Another important role of phospholipids is to act as emulsifiers. Emulsions are mixtures of two liquids that do not normally mix (oil and water, for example). Without an emulsifier, the oil and water separate out into two layers. Because of their ability to mix with both water and fat, phospholipids are ideal emulsifiers that can keep oil and water mixed, dispersing tiny oil droplets throughout the water. Lecithin—a phospholipid found in egg yolk, soybean, and wheat germ—is often used as a food emulsifier. Emulsifiers also play an important role in making food appetizing; their inclusion in foods like sauces and creams makes for a smoother texture and prevents the oil and water ingredients from separating out. They also can extend shelf life.
Sterols have a very different structure than triglycerides and phospholipids. Sterols consist of multi-ring structures, similar to chicken wire. They are complex molecules that contain interlinking rings of carbon atoms, with side chains of carbon, hydrogen, and oxygen attached.
Cholesterol is the best-known sterol because of its role in heart disease. It forms a large part of the fatty plaques that narrow arteries and obstruct blood flow in atherosclerosis. However, cholesterol also has many essential functions in the body. Like phospholipids, cholesterol is present in all body cells as it is an important substance in cell membrane structure. Cholesterol is also used in the body as a precursor in the synthesis of a number of important substances, including vitamin D, bile, and sex hormones such as progesterone, testosterone, and estrogens.
Cholesterol is not an essential nutrient; it does not need to be consumed in the diet, because it is manufactured in the liver. Only foods that come from animal sources contain cholesterol. Cholesterol is found in foods like meat, poultry, fish, egg yolks, butter, and dairy products made from whole milk.
Plant foods do not contain cholesterol, but sterols found in plants resemble cholesterol in structure. Plant sterols inhibit cholesterol absorption in the body, which can contribute to lower cholesterol levels. Plant sterols occur naturally in vegetable oils, nuts, seeds, and whole grains. In addition, some foods like margarines and dressings are fortified with plant sterols.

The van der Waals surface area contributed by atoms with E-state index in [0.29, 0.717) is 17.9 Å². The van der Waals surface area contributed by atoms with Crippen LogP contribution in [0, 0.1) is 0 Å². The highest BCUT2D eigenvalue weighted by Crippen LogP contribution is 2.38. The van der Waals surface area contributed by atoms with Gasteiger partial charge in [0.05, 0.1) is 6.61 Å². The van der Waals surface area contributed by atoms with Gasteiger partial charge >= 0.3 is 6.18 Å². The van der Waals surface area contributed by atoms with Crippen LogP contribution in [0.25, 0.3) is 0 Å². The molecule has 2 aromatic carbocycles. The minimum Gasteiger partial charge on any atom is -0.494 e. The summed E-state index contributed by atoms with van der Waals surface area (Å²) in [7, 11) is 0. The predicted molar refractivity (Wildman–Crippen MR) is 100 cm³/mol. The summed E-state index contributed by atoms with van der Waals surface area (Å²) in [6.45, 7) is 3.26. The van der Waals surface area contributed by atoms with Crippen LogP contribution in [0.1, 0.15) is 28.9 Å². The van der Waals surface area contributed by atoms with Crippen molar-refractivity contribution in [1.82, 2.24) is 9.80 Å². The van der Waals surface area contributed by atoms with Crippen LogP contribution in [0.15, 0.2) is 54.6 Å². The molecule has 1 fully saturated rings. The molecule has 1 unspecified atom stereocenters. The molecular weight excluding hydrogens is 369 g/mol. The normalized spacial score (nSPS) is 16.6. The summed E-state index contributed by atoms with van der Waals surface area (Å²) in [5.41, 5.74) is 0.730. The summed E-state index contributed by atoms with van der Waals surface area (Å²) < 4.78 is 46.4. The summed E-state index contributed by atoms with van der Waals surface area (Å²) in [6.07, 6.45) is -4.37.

- Lane Community College’s Nutrition: Science and Everyday Application “Classification of Nutrients ” CC BY-NC 4.0
- Figure 5.5. “Types of Fat” by Allison Calabrese is licensed under CC BY 4.0
- Figure 5.6. “The Structure of a Triglyceride” by Allison Calabrese is licensed under CC BY 4.0
- Figure 5.7. “Simple Triglyceride Diagram” by Alice Calahan is licensed under CC BY-SA 4.0
- Figure 5.8. “The Difference Between Triglycerides and Phospholipids” by Allison Calabrese is licensed under CC BY 4.0
- Figure 5.9. “Phospholipid Structure” by J. Gordon Betts, Kelly A. Young, James A. Wise, Eddie Johnson, Brandon Poe, Dean H. Kruse, Oksana Korol, Jody E. Johnson, Mark Womble, Peter DeSaix is licensed under CC BY 4.0
- Figure 5.10. “Phospolipid Bilayer” by J. Gordon Betts, Kelly A. Young, James A. Wise, Eddie Johnson, Brandon Poe, Dean H. Kruse, Oksana Korol, Jody E. Johnson, Mark Womble, Peter DeSaix is licensed under CC BY 4.0
- Figure 5.11. “Cholesterol Chemical Structure” by Wesalius is in the Public Domain
In chemistry and nutrition, organic means carbon containing.
The main type of lipid in the body and food supply. Concist of a glycerol backbone with three fatty acids attached.
Lipids composed of a glycerol backbone with two fatty acids and one phosphorus containing group attached.
The group of lipid with a ring sturcture. Examples include cholesterol, estrogen, and tesostorone.
Being both hydrophilic and hydrophobic--tit attracts both fats and water